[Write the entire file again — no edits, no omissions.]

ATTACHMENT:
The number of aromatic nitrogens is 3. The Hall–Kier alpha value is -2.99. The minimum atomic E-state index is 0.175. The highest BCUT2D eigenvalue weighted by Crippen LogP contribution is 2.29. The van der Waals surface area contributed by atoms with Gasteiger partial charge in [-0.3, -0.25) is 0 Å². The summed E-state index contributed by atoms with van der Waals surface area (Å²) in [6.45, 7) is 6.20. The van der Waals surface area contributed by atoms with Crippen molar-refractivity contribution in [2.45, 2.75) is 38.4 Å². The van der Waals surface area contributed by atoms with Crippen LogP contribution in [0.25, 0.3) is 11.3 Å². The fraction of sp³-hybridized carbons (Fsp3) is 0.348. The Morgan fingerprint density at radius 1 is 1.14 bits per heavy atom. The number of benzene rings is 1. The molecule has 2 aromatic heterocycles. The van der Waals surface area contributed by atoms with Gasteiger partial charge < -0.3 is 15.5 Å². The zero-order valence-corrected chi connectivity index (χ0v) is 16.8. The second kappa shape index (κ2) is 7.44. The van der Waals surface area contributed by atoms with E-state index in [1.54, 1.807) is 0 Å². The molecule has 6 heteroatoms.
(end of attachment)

The number of aromatic nitrogens is 3. The Hall–Kier alpha value is -2.99. The minimum atomic E-state index is 0.175. The highest BCUT2D eigenvalue weighted by Crippen LogP contribution is 2.29. The van der Waals surface area contributed by atoms with Gasteiger partial charge in [-0.3, -0.25) is 0 Å². The summed E-state index contributed by atoms with van der Waals surface area (Å²) in [6.45, 7) is 6.20. The van der Waals surface area contributed by atoms with Crippen molar-refractivity contribution in [2.45, 2.75) is 38.4 Å². The van der Waals surface area contributed by atoms with Crippen LogP contribution in [0.25, 0.3) is 11.3 Å². The fraction of sp³-hybridized carbons (Fsp3) is 0.348. The Morgan fingerprint density at radius 1 is 1.14 bits per heavy atom. The number of benzene rings is 1. The molecule has 2 aromatic heterocycles. The van der Waals surface area contributed by atoms with Gasteiger partial charge < -0.3 is 15.5 Å². The zero-order valence-corrected chi connectivity index (χ0v) is 16.8. The second kappa shape index (κ2) is 7.44. The van der Waals surface area contributed by atoms with E-state index in [1.54, 1.807) is 0 Å². The molecule has 6 heteroatoms.